Home / News / Software News / Microsoft commits to Windows 10 updates every March and September

Microsoft commits to Windows 10 updates every March and September

by

Windows 10

With the Creators Update now out in the wild, Microsoft is already hard at work on the next major Windows 10 update, promised for September.

Now the firm has gone a step further and confirmed bi-annual updates will be released every March and September throughout Windows 10’s lifespan.

Windows is committing to a predictable twice-per-year feature release schedule, targeting September and March of each year,” the company wrote in a blog post on Thursday.

The firm says each of these releases will be supported for 18 months after its release.

Microsoft’s commitment to “predictable” updates makes it easier for consumers to know when the next big features are coming, and advantageous for OEMs hoping to ensure the latest version of the software ships with their PCs.

Related: Best laptops 2017

“We’ve also heard our customers want more predictability and simplicity from this update servicing model to help make deployments and updates of Microsoft products easier,” Microsoft wrote.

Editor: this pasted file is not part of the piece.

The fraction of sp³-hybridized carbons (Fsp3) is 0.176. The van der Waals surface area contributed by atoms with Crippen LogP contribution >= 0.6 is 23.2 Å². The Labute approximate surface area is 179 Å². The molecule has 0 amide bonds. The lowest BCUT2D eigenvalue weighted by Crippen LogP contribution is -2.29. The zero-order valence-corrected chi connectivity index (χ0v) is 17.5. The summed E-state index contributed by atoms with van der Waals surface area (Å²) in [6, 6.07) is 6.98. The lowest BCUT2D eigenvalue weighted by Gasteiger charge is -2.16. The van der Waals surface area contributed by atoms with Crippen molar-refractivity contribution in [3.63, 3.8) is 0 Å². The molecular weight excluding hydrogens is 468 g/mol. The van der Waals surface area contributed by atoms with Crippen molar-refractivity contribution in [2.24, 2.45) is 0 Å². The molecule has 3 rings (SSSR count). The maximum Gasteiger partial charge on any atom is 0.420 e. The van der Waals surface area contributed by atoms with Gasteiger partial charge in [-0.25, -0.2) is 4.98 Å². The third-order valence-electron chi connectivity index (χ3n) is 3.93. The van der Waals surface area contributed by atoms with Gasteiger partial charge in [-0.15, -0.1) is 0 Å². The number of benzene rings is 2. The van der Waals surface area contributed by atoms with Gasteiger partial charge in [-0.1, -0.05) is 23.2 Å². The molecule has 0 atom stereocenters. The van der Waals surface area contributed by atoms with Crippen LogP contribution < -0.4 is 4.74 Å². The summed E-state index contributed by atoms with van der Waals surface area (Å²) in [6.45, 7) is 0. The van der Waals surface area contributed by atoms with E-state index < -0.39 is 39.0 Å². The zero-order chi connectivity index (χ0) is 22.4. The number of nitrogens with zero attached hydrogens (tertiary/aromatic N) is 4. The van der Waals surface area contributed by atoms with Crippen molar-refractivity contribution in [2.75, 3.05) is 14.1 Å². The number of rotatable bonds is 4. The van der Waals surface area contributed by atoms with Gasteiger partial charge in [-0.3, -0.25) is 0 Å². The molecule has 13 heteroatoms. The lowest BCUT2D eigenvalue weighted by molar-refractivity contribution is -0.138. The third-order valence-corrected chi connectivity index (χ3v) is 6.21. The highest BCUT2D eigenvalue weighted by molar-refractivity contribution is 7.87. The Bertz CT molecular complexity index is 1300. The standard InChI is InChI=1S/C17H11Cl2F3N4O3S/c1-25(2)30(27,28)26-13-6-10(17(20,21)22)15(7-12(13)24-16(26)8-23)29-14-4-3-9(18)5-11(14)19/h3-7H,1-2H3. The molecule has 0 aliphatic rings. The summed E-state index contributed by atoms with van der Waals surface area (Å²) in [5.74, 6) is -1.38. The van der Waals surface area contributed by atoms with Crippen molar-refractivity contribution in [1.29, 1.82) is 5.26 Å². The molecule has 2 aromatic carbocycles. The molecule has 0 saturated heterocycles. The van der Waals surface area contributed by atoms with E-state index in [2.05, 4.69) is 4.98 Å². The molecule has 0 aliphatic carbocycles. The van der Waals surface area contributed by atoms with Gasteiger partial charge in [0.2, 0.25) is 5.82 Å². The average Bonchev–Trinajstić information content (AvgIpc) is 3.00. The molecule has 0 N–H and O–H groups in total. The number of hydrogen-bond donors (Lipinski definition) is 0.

However, it also puts pressure on Microsoft’s software teams to hit the targets each March and September.

The company has said in the past Windows 10 may be the last full-on desktop version of Windows. So, these bi-annual updates will enable the company to continue building upon the base architecture year after year.

The approach is similar to Apple’s with macOS. The OS formerly known as Mac OS X was first released in 2001 and has been built upon with twelve major updates since.

Are you impressed with the new features offered by the Creators Update? Share your thoughts in the comments below.

fried_egg

April 21, 2017, 10:24 am

At some point "windows 10" the so called "last windows" will decide the hardware you have is end of life and stop updating... so windows 10 is a flawed concept... may as well have series names like 95/98/xp/vista/7/8. first they will drop the "ten" and then after a couple of years market a new version as windows one, or something.. because that is what marketing fashions do

comments powered by Disqus